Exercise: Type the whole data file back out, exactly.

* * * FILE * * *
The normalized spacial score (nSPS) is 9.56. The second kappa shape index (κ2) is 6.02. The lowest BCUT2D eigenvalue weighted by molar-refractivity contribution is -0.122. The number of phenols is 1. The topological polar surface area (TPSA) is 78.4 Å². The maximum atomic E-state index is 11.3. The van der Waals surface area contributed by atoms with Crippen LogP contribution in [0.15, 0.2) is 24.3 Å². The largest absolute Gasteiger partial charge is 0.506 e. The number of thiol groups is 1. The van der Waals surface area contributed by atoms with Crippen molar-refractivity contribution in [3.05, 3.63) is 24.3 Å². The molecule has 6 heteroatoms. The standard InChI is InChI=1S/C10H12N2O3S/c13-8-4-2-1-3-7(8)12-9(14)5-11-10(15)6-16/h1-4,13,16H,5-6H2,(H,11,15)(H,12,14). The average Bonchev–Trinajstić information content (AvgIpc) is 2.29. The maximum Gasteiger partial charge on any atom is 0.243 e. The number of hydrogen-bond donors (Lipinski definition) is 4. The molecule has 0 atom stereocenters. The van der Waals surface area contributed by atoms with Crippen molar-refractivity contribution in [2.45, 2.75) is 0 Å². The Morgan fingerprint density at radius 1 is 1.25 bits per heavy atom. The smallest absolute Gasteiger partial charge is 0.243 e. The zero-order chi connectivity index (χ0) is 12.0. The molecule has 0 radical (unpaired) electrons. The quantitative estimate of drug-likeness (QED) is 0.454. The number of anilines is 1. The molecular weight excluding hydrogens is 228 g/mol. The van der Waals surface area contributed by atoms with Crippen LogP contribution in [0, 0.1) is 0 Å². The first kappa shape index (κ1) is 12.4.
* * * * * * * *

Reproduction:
The normalized spacial score (nSPS) is 9.56. The second kappa shape index (κ2) is 6.02. The lowest BCUT2D eigenvalue weighted by molar-refractivity contribution is -0.122. The number of phenols is 1. The topological polar surface area (TPSA) is 78.4 Å². The maximum atomic E-state index is 11.3. The van der Waals surface area contributed by atoms with Crippen LogP contribution in [0.15, 0.2) is 24.3 Å². The largest absolute Gasteiger partial charge is 0.506 e. The number of thiol groups is 1. The van der Waals surface area contributed by atoms with Crippen molar-refractivity contribution in [3.05, 3.63) is 24.3 Å². The molecule has 6 heteroatoms. The standard InChI is InChI=1S/C10H12N2O3S/c13-8-4-2-1-3-7(8)12-9(14)5-11-10(15)6-16/h1-4,13,16H,5-6H2,(H,11,15)(H,12,14). The average Bonchev–Trinajstić information content (AvgIpc) is 2.29. The maximum Gasteiger partial charge on any atom is 0.243 e. The number of hydrogen-bond donors (Lipinski definition) is 4. The molecule has 0 atom stereocenters. The van der Waals surface area contributed by atoms with Crippen molar-refractivity contribution in [2.45, 2.75) is 0 Å². The Morgan fingerprint density at radius 1 is 1.25 bits per heavy atom. The smallest absolute Gasteiger partial charge is 0.243 e. The zero-order chi connectivity index (χ0) is 12.0. The molecule has 0 radical (unpaired) electrons. The quantitative estimate of drug-likeness (QED) is 0.454. The number of anilines is 1. The molecular weight excluding hydrogens is 228 g/mol. The van der Waals surface area contributed by atoms with Crippen LogP contribution in [0, 0.1) is 0 Å². The first kappa shape index (κ1) is 12.4.